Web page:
Defending the Catholic brand: yoga, demonic possession, and fear

Defending the Catholic brand: yoga, demonic possession, and fear

All businesses sell hope. For laundry detergents, that means hope that your clothes will be the cleanest, nicest-smelling clothes they can be. The Catholic church is a business too, and for the church, hope means eternal life (MUCH more impressive than clean clothes). The church also sells a ready-made community you can belong to, and a clergy that will guide you through difficult times.

But, because hope may not be enough to keep its customers, the church also uses fear. Yes, here it is the 21st century, and the Catholic church is still using fear to keep its members from trying other products.

One product the Catholic church doesn’t want its members trying? Yoga.

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New Saints for Women Raised Catholic, Starting With…

New Saints for Women Raised Catholic, Starting With…

We were taught about saints, you and I, lots and lots of saints. And even though most the church’s work is done by women, the great majority of Catholic saints are male. I’m guessing you’re not surprised. Men are priests and bishops and popes, so it makes sense that they’re most of the saints as well. Because, in the world we grew up in, men matter more than women.

Does this mean we need to reject the whole idea of saints, because for us sainthood is tainted with the church’s hostility toward the female? Not at all.

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How We Know Wonder Woman Was Not Raised Catholic

How We Know Wonder Woman Was Not Raised Catholic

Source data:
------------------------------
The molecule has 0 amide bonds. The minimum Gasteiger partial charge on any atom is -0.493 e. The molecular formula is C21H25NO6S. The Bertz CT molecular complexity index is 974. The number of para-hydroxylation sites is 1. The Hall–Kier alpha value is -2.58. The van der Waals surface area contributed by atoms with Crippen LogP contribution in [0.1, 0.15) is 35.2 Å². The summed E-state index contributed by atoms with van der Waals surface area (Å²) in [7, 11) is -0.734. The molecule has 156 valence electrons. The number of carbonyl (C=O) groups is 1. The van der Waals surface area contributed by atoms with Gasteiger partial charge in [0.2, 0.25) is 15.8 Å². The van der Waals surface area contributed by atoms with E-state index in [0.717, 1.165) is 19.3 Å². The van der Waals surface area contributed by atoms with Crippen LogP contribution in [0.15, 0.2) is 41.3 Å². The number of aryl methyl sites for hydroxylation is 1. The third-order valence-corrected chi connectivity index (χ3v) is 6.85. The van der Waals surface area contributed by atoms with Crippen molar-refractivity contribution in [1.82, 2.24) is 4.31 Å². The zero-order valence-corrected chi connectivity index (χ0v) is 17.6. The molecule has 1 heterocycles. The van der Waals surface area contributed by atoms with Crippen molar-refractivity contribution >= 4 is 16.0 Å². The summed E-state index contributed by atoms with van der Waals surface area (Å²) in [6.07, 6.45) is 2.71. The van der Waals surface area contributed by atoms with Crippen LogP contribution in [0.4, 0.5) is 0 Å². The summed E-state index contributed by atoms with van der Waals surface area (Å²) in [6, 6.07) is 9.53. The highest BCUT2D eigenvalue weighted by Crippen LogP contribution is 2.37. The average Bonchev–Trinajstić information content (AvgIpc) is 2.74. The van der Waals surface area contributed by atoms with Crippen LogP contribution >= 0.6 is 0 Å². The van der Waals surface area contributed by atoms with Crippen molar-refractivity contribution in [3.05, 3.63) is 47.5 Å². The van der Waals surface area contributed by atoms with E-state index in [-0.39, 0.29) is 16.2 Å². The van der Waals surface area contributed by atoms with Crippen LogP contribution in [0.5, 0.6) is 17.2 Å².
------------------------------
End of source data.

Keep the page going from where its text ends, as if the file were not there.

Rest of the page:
Later this year, the movie Wonder Woman will be released in theaters. The trailer is out now, and as you watch, it’s easy to see that the main character is supremely confident - in her identity as a warrior and in her right to be the story’s protagonist. And alongside her confidence and her superpowers and her warrior identity, you can also see, very clearly, that Wonder Woman was not raised Catholic.

If she had been a little Catholic girl...

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The Question We Weren’t Allowed to Ask

The Question We Weren’t Allowed to Ask

Something fundamental happened to women like us because we were raised Catholic. Not just to some of us, who went to this school or had those nuns, or who belonged to a certain kind of parish. What happened to us is baked into Catholicism, and every one of us was given this same foundation. Our Catholic education taught us our identity, and our role in the world.

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Why this blog

Why this blog

This blog has a very specific purpose, but first let me tell you a little bit about me. I was raised Catholic, and as a direct result I missed out on feminism. While other young women were reading The Feminine Mystique and A Room of One’s Own, I was being taught by the nuns at Villa Angela Academy, an all-girls high school on the east side of Cleveland. The word ‘feminism’ was never heard at Villa Angela. Instead, at this ‘guardian of learning and truth,’ I was absorbing the counsels of St Angela.

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